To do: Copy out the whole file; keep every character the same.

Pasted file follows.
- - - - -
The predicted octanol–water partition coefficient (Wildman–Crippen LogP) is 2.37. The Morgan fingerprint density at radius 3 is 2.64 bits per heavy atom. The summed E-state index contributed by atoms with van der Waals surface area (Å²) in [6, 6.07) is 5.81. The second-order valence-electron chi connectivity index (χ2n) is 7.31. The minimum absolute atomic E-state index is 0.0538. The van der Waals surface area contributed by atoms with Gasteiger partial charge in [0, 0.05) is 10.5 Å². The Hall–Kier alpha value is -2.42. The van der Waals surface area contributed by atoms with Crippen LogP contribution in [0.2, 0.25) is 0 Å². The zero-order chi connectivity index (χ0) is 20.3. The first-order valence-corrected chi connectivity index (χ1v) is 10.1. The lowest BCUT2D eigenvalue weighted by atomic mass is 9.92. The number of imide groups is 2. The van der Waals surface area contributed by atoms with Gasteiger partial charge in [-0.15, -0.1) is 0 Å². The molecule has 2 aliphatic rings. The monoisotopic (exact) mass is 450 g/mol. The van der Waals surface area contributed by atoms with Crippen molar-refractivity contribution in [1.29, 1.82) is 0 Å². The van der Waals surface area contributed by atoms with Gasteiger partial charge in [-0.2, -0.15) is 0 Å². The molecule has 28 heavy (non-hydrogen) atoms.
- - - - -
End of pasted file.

The predicted octanol–water partition coefficient (Wildman–Crippen LogP) is 2.37. The Morgan fingerprint density at radius 3 is 2.64 bits per heavy atom. The summed E-state index contributed by atoms with van der Waals surface area (Å²) in [6, 6.07) is 5.81. The second-order valence-electron chi connectivity index (χ2n) is 7.31. The minimum absolute atomic E-state index is 0.0538. The van der Waals surface area contributed by atoms with Gasteiger partial charge in [0, 0.05) is 10.5 Å². The Hall–Kier alpha value is -2.42. The van der Waals surface area contributed by atoms with Crippen LogP contribution in [0.2, 0.25) is 0 Å². The zero-order chi connectivity index (χ0) is 20.3. The first-order valence-corrected chi connectivity index (χ1v) is 10.1. The lowest BCUT2D eigenvalue weighted by atomic mass is 9.92. The number of imide groups is 2. The van der Waals surface area contributed by atoms with Gasteiger partial charge in [-0.15, -0.1) is 0 Å². The molecule has 2 aliphatic rings. The monoisotopic (exact) mass is 450 g/mol. The van der Waals surface area contributed by atoms with Crippen molar-refractivity contribution in [1.29, 1.82) is 0 Å². The van der Waals surface area contributed by atoms with Gasteiger partial charge in [-0.2, -0.15) is 0 Å². The molecule has 28 heavy (non-hydrogen) atoms.